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A workshop on strace & tcpdump

This week at work, I ran a workshop on tcpdump and strace. a couple of people on Twitter asked about it so here are some notes. This is mostly just so I can reuse them more easily next time, but maybe you will also find it interesting. The notes are a bit sparse and it’s very unclear that anybody other than me will find them legible or useful, but I decided to put them here anyway.

I basically did a bunch of live demos of how to use tcpdump & strace, and then took questions & comments as people had them. I ran it in an hour, which I think was fine for people who already had some familiarity with the tools, but really aggressive if you’re learning from scratch. Will do that differently next time.

tcpdump

Why use tcpdump? We do a lot of web development; almost all of our services talk to each other with network requests. So a tool that can spy on network requests can be a really good general-purpose debugging tool. I’ve used this quite a bit at work and it’s been great.

I didn’t really explain what TCP was, which seemed okay.

Ask everyone to install Wireshark at the beginning of the workshop. Wireshark is really easy to install on OS X now! Nobody had trouble with this.

step 1: laptop demo

  • start python -mSimpleHTTPServer 8080
  • run curl localhost:8080/404
  • now that we have some simple network traffic on my laptop, we can look at it with tcpdump!
  • run sudo tcpdump by itself. That’s a lot of output, and it’s a little difficult to read. Don’t worry!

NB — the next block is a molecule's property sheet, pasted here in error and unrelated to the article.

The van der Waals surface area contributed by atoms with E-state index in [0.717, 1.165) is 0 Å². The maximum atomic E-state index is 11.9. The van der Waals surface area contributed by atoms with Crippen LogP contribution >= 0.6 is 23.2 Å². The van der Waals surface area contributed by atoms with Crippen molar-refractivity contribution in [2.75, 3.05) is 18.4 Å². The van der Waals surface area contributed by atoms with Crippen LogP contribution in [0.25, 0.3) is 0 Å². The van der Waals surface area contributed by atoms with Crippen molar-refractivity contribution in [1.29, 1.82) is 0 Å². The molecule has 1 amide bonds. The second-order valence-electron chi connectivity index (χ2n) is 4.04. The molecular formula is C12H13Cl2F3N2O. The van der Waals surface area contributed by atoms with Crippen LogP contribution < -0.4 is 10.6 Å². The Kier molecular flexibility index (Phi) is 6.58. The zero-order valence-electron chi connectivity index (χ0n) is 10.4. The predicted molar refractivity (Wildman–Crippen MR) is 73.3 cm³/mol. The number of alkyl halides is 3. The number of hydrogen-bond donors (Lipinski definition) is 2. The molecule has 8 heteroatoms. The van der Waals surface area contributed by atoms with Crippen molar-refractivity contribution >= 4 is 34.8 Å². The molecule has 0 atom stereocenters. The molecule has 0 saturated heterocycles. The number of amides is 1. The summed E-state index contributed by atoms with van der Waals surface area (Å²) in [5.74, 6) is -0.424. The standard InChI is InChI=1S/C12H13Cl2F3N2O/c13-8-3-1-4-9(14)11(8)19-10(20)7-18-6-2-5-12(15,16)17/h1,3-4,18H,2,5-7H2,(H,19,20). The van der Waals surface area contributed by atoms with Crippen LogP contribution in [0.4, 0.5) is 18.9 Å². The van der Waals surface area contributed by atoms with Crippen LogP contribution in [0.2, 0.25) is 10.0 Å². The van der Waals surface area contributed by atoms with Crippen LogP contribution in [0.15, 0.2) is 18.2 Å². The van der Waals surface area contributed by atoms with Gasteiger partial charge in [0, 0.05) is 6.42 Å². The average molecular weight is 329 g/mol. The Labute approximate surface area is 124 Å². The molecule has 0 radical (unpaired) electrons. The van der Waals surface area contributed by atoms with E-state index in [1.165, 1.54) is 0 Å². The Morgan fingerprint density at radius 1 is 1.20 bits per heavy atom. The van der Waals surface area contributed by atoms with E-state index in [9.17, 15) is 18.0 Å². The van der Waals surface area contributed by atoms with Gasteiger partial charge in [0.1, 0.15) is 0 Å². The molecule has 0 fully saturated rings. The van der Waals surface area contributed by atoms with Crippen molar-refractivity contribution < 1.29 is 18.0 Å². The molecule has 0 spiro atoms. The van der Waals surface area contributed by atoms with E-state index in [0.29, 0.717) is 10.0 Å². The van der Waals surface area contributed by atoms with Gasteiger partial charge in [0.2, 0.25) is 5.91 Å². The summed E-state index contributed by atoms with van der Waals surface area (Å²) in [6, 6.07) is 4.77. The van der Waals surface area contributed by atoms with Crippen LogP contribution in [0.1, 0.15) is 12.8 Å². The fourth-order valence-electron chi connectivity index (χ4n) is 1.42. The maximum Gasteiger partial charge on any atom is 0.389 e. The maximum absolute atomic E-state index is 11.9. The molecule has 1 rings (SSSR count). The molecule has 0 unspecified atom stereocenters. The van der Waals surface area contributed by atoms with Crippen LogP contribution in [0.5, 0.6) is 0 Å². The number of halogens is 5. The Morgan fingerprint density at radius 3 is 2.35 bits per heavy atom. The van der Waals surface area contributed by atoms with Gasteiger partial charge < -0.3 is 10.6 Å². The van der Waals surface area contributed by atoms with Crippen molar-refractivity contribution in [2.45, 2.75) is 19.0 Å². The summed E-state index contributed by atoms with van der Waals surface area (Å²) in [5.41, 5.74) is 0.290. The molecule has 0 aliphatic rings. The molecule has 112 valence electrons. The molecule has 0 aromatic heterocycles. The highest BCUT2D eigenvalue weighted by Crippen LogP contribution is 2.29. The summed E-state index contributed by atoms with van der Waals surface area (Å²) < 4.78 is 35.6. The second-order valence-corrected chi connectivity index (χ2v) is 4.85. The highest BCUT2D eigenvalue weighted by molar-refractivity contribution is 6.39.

• talk about network interfaces, here we actually need to run tcpdump -i lo0 or tcpdump -i any to see the local traffic
  • talk a little bit about what the output here means, but note that it’s kind of difficult to understand
  • run tcpdump -A port 8080 -i any . port 8080 is the same as src port 8080 or dst port 8080 ; a really great shortcut. the pcap filter syntax can be a little difficult to remember at first, all I’ve need to really know so far is how to filter by port and IP. -A shows us the contents of the packets. We can see the GET request, the content type, and the response in tcpdump’s output! This is really cool!
  • point out that Python’s SimpleHTTPServer is writing out each header line in a separate packet, and that this makes no sense.

step 2: look at some QA network traffic

  • ssh to a dev machine
  • run tcpdump on some relevant network traffic, talk about what that network traffic actually means and how you can tell (by looking at the port, knowing what services run on which ports, looking at the hostname the packets are going to)

step 3: tcpdumping for performance

this section is about how to debug performance problems using tcpdump!

  • find a service in production that makes HTTP requests
  • talk about packet captures in production (it’s generally safe to do, just be careful to not accidentally fill up your disk if you’re trying to do packet capture on video streaming or something, and be aware that there may be customer data in there)
  • "now we’re going to get timing information for those HTTP requests!"
  • run tcpdump port $correct_port -w output.pcap
  • press ctrl+c when you feel like you have enough data
  • "pcap files are like chocolate cookies — every packet analysis tool understands how to read them. So you can write the pcap file on the server and then copy it over for offline analysis"
  • copy the file over to my laptop, get everyone else to copy over the file as well
  • WIRESHARK TIME!!! =D =D =D
  • "as you’ve seen, tcpdump output is a little difficult to interpret and search. some people are really good at that but IMO it’s easier to stick with a basic knowledge of tcpdump and do more advanced stuff in Wireshark"
  • open up the pcap file in Wireshark.

Wireshark features to demo: